“You don’t play the 12 month game,” said Mr. Barnes. “A smaller company can change its name in no time. … They hope to be able to influence the memory of them in decades. “

Facebook continued to buy out companies and hire teams to grow its Metaverse business, despite previous acquisitions of well-known technology platforms like Instagram and WhatsApp being subject to antitrust scrutiny by regulators and lawmakers around the world.

Facebook recently acquired AI.Reverie, a company that created virtual worlds and environments in which people can train artificial intelligence products. Some of the company’s early funding came from US taxpayers through the US Air Force’s innovation arm AFWERX and In-Q-Tel, the strategic investor for US intelligence.

When asked about Facebook’s takeover of his company, AI.Reverie co-founder Paul Walborsky declined to answer questions and referred The Washington Times to Facebook.

Facebook confirmed that it had acquired AI.Reverie but was not aware of details of what exactly the acquisition would deliver. A Facebook spokesperson said the AI.Reverie team will “accelerate our synthetic data capabilities” and “unlock better user experiences in a range of use cases,” including the Metaverse.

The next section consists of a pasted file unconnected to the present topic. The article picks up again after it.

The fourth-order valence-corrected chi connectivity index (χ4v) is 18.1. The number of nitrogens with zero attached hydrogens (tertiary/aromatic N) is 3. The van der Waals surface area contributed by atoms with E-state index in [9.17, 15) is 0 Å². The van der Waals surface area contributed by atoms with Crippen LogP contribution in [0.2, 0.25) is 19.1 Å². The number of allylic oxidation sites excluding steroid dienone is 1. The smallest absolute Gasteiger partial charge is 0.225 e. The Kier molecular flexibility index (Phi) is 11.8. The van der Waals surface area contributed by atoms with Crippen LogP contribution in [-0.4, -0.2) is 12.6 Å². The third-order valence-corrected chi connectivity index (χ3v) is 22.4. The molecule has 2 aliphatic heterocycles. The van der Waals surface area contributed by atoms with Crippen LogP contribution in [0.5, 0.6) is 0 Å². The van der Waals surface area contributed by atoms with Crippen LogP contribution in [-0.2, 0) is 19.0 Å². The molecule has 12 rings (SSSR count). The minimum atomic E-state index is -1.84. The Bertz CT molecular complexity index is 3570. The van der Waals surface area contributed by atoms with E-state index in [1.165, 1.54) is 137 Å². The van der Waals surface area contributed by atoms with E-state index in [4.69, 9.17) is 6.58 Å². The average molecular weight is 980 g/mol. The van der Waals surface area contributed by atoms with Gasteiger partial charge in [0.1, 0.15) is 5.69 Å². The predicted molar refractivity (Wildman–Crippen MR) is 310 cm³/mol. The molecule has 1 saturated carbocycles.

Downpour Interactive and BigBox VR are among the other companies that Facebook acquired in 2021. The additions were announced by Oculus, Facebook’s virtual reality hardware company. Both Downpour Interactive and BigBox VR are responsible for virtual reality games.

Facebook CEO Mark Zuckerberg told The Verge in July that his company “will effectively move from people who see us primarily as social media companies to a metaverse company.”

More recently, rumors have spread that Facebook is considering adding a new name that will monitor its various products, from Instagram to Oculus. Business and technology analysts cited Alphabet, the parent company of Google and the companies it acquired like YouTube, as a potential roadmap for Facebook.